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The Uncanny, Psychoanalysis, and the 'War-Shakers'

The Uncanny, Psychoanalysis, and the 'War-Shakers'
170 St. George Street, JHB 718
Time: Apr 7th, 3:00 pm End: Apr 7th, 5:00 pm
Interest Categories: United States Studies, Psychology, Indigenous, History (FAS), History & Philosophy of Science & Technology (FAS), Historical Studies (UTM), German (FAS), English and Drama (UTM), English (UTSC), English (FAS), Drama, Theatre, Performance Studies (FAS), Critical Theory, Comparative Literature (FAS), Canada, 1900-1950, 1800-1900
Talk by John Zilcosky, University of Toronto

The Jackman Humanities Working Group on Uncanny Life: Puppets & Other Vibrant Matter presents

John Zilcosky, Departments of Germanic Languages and Literatures and Comparative Literature

The Uncanny, Psychoanalysis, and the 'War-Shakers'

John Zilcosky teaches German and Comparative Literature at the University of Toronto, where he writes about modernist literature, travel writing, colonial cultures and psychoanalysis. His publications include Kafka's Travels: Exoticism, Colonialism and the Traffic of Writing (winner of the MLA's Scaglione Prize, 2003), Writing Travel: The Poetics and Politics of the Modern Journey (2008), and Uncanny Encounters: Literature, Psycholanalysis and the End of Alterity (Northwestern UP, 2016). Zilcosky also writes about philosophy, literary theory and comparative literature (articles on Kant, Nietzsche, Freud, Flaubert, Adorno, Celan, Sebald, Hesse, T. S. Eliot, Botho Strauss, Paul Auster, etc.). He serves on the editorial board for the German Studies series at both Continuum Press and Legenda Books, and on the advisory board of the Oxford Kafka Research Centre. Zilcosky's work has been supported by major grants from Germany's Alexander-von-Humboldt Foundation, the Canadian Social Sciences and Humanities Research Council, the US Fulbright Program, and the US National Endowment for the Humanities. He is Honorary President of the International Comparative Literature Association's Research Committee on Literary Theory.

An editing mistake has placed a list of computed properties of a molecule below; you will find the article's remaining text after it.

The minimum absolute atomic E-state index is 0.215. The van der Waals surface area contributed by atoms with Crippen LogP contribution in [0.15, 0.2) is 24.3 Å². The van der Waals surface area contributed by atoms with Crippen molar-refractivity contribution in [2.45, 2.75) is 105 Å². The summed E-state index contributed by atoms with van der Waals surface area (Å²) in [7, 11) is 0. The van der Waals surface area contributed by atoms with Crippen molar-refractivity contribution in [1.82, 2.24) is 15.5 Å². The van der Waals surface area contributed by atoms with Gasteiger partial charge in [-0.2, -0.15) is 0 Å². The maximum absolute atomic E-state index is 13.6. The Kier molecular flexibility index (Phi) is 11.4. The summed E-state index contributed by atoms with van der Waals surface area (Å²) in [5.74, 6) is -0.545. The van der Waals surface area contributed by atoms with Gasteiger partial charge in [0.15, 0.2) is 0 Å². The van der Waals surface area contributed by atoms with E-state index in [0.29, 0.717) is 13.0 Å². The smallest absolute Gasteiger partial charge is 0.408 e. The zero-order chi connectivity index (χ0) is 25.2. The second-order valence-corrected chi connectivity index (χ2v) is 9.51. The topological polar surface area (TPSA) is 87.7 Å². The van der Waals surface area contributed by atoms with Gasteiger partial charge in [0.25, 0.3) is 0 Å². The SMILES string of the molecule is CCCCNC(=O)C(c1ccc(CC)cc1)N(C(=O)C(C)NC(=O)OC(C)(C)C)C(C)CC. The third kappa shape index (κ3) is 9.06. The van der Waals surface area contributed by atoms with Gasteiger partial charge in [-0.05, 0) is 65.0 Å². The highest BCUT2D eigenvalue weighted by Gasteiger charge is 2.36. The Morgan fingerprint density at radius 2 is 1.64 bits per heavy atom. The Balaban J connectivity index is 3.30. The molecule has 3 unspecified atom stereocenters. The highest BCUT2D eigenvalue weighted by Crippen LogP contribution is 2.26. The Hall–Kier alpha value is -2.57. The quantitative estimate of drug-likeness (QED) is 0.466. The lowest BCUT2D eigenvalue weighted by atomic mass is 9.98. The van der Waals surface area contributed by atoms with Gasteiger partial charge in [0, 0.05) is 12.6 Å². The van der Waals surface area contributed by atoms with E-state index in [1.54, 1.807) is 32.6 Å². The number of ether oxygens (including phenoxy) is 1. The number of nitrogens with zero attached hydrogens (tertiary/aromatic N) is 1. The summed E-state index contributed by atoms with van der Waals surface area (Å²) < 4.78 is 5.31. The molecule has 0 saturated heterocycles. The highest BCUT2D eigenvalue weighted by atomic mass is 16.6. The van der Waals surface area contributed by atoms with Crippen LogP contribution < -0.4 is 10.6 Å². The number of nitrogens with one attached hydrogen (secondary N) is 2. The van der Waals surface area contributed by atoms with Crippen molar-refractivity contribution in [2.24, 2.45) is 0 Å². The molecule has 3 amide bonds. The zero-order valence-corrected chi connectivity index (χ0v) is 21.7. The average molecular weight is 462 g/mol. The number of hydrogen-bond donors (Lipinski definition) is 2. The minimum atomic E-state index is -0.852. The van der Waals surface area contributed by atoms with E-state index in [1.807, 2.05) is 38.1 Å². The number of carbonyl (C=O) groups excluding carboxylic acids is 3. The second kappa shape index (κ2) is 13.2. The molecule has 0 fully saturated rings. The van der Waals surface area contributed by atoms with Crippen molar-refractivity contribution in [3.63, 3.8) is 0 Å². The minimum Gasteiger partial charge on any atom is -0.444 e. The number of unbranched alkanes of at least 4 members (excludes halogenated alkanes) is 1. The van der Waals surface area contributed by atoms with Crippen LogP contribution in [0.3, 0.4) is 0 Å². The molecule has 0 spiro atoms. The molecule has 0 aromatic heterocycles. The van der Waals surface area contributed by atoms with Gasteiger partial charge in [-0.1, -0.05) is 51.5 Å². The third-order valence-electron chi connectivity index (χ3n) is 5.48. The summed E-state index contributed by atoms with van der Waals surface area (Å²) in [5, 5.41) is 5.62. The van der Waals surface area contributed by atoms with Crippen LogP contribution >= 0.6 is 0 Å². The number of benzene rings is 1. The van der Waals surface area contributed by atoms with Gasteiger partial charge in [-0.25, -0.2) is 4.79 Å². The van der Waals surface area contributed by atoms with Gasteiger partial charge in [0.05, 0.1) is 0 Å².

This event is free and open to all. Registration is not required. For further information, please contact the Jackman Humanities Institute at (416) 946-0313


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